Whenever Jenny Barringer raced this winter, she set a record. The most recent coming Saturday, when she won her first NCAA indoor championship, clocking 8 minutes, 42.03 seconds to win the collegiate 3,000 meters title at College Station, Texas. It was her third collegiate record of the season, and one that is likely to stand for a long time.

After her Saturday win Barringer said, referring to ex-Buffs Sara Slattery and Rene Metivier, who also won NCAA 3,000 titles, “A lot of those women have gone on to have professional careers and some really phenomenal careers at that. I am excited to be following their footsteps and hopefully continue down that path and have a pretty successful professional career.”

One local runner who has had a phenomenal career is Constantina Dita. The Erie resident won the Olympic marathon gold medal last summer in Beijing at age 38. When we read of records set by Barriner and Dita, it is sometimes easy to forget that their races were the culmination years of training, the fulfillment of dreams that started years — even decades — before.

That was one of the points made by Dita earlier this month when she helped honor Barringer as one of the 2008 Colorado Sportswomen of the Year. Dita presented Barringer with her award, and that moment was an apt juxtaposition of a world class runner at the peak of her athletic career with another on the cusp of a potential world class career.

In her speech at the awards ceremony, Dita described how as a 14-year old back in her native Romania she had dreamed of running professionally and perhaps some day racing in the Olympics. It took her, she said, “more than 20 years to make my dream come true in Beijing.”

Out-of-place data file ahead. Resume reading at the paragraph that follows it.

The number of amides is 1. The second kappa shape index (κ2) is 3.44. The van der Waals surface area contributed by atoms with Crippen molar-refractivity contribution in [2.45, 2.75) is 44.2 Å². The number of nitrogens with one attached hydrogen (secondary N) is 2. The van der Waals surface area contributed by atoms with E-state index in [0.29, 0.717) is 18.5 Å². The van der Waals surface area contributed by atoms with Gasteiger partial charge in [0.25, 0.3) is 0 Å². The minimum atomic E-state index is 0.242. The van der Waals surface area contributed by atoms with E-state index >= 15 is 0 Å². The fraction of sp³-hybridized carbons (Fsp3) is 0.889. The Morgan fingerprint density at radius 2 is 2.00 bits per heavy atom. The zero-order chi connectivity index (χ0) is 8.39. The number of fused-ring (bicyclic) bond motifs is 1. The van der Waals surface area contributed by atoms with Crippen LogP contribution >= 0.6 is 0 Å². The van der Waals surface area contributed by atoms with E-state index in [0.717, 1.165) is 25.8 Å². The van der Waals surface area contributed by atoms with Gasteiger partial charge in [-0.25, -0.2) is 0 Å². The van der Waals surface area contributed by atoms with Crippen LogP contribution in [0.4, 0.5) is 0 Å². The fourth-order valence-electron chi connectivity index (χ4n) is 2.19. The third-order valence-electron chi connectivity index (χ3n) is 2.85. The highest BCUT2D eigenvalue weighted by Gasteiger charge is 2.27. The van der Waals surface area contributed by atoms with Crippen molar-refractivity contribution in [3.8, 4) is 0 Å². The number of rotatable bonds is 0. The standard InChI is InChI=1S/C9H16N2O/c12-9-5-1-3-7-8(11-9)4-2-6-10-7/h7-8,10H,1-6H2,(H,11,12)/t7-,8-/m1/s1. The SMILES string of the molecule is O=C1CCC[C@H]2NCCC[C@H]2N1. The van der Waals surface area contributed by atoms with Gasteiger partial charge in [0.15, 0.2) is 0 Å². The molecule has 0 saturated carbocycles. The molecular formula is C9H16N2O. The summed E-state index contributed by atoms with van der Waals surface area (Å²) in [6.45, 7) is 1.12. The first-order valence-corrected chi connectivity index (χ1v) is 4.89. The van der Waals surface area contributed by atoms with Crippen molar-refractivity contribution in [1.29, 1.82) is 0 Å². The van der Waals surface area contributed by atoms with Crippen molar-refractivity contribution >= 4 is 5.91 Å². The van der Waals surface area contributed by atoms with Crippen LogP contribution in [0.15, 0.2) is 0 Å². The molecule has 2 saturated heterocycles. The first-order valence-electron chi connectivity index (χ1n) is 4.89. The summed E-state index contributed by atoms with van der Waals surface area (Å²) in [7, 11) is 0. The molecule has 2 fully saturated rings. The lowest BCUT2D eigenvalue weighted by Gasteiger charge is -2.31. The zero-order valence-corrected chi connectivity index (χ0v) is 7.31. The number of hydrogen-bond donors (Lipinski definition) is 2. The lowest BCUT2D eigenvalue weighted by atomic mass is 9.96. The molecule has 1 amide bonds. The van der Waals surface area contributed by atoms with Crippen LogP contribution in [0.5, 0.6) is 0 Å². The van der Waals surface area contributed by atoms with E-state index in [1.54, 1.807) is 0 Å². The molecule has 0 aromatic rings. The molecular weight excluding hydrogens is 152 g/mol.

Barringer has also taken years to become an NCAA champion, Olympian, and U.S. record holder in the steeplechase. She started out running in elementary school before getting serious about running in high school.

In 2007, she ran the same NCAA indoor 3,000 meters she won on Saturday, that year placing 12th in 9:23.5. In 2007, she made it to the World Championships in Osaka, Japan, but did not reach the finals. Following that race she took the gold at the DecaNation Championships, and then last year set the U.S. steeple record and made the finals of the Olympic steeplechase.

The commonality between Barringer and Dita?

Coaching. What is apparent in comparing the two runners is that both have knowledgeable, experienced coaches — CU’s Mark Wetmore and Heather Burroughs for Barringer, and Vali Tomescu for Dita. They all base their training on sound scientific methods, anchored by a weekly long run.

At the Sportswomen of the Year ceremony, Dita ended her talk by looking ahead to future champions, giving props to Barringer.

“Probably we will see some of the women sitting in this room tonight win their own medals and world championships,” said Dita. “Just look at Jenny Barringer from CU. Jenny ran in Beijing just a few hours after me last August. That day she made an incredible U.S. record in the steeplechase, even just age 21 and still a student at CU.

“Sure, she can win a medal in the London Olympics, maybe even the gold. Why not? All of us should dream of something big.”

Something to keep in mind as you continue your preparations for the Memorial Day Bolder Boulder 10K and other races the rest of the year. It is going to take hard work, patience — and some big dreams.